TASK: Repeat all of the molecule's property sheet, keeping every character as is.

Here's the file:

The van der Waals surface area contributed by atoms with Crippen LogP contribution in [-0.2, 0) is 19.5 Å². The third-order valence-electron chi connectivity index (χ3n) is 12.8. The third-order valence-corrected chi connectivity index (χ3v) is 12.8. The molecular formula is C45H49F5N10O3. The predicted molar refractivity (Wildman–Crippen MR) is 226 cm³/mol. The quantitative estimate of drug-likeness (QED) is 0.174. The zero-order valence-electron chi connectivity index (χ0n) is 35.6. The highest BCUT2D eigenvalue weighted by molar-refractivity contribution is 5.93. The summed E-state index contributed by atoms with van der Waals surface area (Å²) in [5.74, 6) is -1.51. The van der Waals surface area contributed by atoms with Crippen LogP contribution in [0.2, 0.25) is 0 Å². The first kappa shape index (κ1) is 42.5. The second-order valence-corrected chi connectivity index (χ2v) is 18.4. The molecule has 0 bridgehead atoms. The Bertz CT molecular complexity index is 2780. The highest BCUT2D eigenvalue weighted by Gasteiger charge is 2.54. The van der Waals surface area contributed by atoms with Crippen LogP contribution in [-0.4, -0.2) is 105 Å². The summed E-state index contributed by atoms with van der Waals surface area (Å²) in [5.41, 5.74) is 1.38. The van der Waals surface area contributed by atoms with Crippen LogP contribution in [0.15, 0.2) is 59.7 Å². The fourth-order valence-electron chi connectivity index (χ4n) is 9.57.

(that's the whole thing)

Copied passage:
The van der Waals surface area contributed by atoms with Crippen LogP contribution in [-0.2, 0) is 19.5 Å². The third-order valence-electron chi connectivity index (χ3n) is 12.8. The third-order valence-corrected chi connectivity index (χ3v) is 12.8. The molecular formula is C45H49F5N10O3. The predicted molar refractivity (Wildman–Crippen MR) is 226 cm³/mol. The quantitative estimate of drug-likeness (QED) is 0.174. The zero-order valence-electron chi connectivity index (χ0n) is 35.6. The highest BCUT2D eigenvalue weighted by molar-refractivity contribution is 5.93. The summed E-state index contributed by atoms with van der Waals surface area (Å²) in [5.74, 6) is -1.51. The van der Waals surface area contributed by atoms with Crippen LogP contribution in [0.2, 0.25) is 0 Å². The first kappa shape index (κ1) is 42.5. The second-order valence-corrected chi connectivity index (χ2v) is 18.4. The molecule has 0 bridgehead atoms. The Bertz CT molecular complexity index is 2780. The highest BCUT2D eigenvalue weighted by Gasteiger charge is 2.54. The van der Waals surface area contributed by atoms with Crippen LogP contribution in [-0.4, -0.2) is 105 Å². The summed E-state index contributed by atoms with van der Waals surface area (Å²) in [5.41, 5.74) is 1.38. The van der Waals surface area contributed by atoms with Crippen LogP contribution in [0.15, 0.2) is 59.7 Å². The fourth-order valence-electron chi connectivity index (χ4n) is 9.57.